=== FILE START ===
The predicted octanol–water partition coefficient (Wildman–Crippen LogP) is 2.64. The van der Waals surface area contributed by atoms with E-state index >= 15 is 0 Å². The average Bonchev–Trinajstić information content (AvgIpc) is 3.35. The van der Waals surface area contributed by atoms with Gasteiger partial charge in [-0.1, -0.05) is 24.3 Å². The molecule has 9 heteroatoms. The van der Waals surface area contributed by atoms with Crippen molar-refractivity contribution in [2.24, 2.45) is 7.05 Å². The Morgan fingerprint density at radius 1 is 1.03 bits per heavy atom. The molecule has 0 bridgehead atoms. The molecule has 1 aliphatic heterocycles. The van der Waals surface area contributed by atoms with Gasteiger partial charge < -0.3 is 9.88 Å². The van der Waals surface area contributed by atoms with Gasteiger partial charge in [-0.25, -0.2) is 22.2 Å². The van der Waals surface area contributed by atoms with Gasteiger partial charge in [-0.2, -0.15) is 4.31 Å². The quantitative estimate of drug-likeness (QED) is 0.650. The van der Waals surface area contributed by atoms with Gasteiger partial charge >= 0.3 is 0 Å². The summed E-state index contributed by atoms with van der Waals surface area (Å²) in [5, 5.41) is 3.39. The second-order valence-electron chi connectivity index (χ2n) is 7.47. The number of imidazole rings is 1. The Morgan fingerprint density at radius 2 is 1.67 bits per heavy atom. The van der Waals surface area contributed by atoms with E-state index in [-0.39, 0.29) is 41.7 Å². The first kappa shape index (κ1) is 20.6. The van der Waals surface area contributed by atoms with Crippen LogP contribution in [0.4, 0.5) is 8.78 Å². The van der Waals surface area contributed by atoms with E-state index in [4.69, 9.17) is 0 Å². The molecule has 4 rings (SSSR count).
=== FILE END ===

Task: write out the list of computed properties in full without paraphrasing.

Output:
The predicted octanol–water partition coefficient (Wildman–Crippen LogP) is 2.64. The van der Waals surface area contributed by atoms with E-state index >= 15 is 0 Å². The average Bonchev–Trinajstić information content (AvgIpc) is 3.35. The van der Waals surface area contributed by atoms with Gasteiger partial charge in [-0.1, -0.05) is 24.3 Å². The molecule has 9 heteroatoms. The van der Waals surface area contributed by atoms with Crippen molar-refractivity contribution in [2.24, 2.45) is 7.05 Å². The Morgan fingerprint density at radius 1 is 1.03 bits per heavy atom. The molecule has 0 bridgehead atoms. The molecule has 1 aliphatic heterocycles. The van der Waals surface area contributed by atoms with Gasteiger partial charge < -0.3 is 9.88 Å². The van der Waals surface area contributed by atoms with Gasteiger partial charge in [-0.25, -0.2) is 22.2 Å². The van der Waals surface area contributed by atoms with Gasteiger partial charge in [-0.2, -0.15) is 4.31 Å². The quantitative estimate of drug-likeness (QED) is 0.650. The van der Waals surface area contributed by atoms with Gasteiger partial charge >= 0.3 is 0 Å². The summed E-state index contributed by atoms with van der Waals surface area (Å²) in [5, 5.41) is 3.39. The second-order valence-electron chi connectivity index (χ2n) is 7.47. The number of imidazole rings is 1. The Morgan fingerprint density at radius 2 is 1.67 bits per heavy atom. The van der Waals surface area contributed by atoms with E-state index in [-0.39, 0.29) is 41.7 Å². The first kappa shape index (κ1) is 20.6. The van der Waals surface area contributed by atoms with Crippen LogP contribution in [0.4, 0.5) is 8.78 Å². The van der Waals surface area contributed by atoms with E-state index in [4.69, 9.17) is 0 Å². The molecule has 4 rings (SSSR count).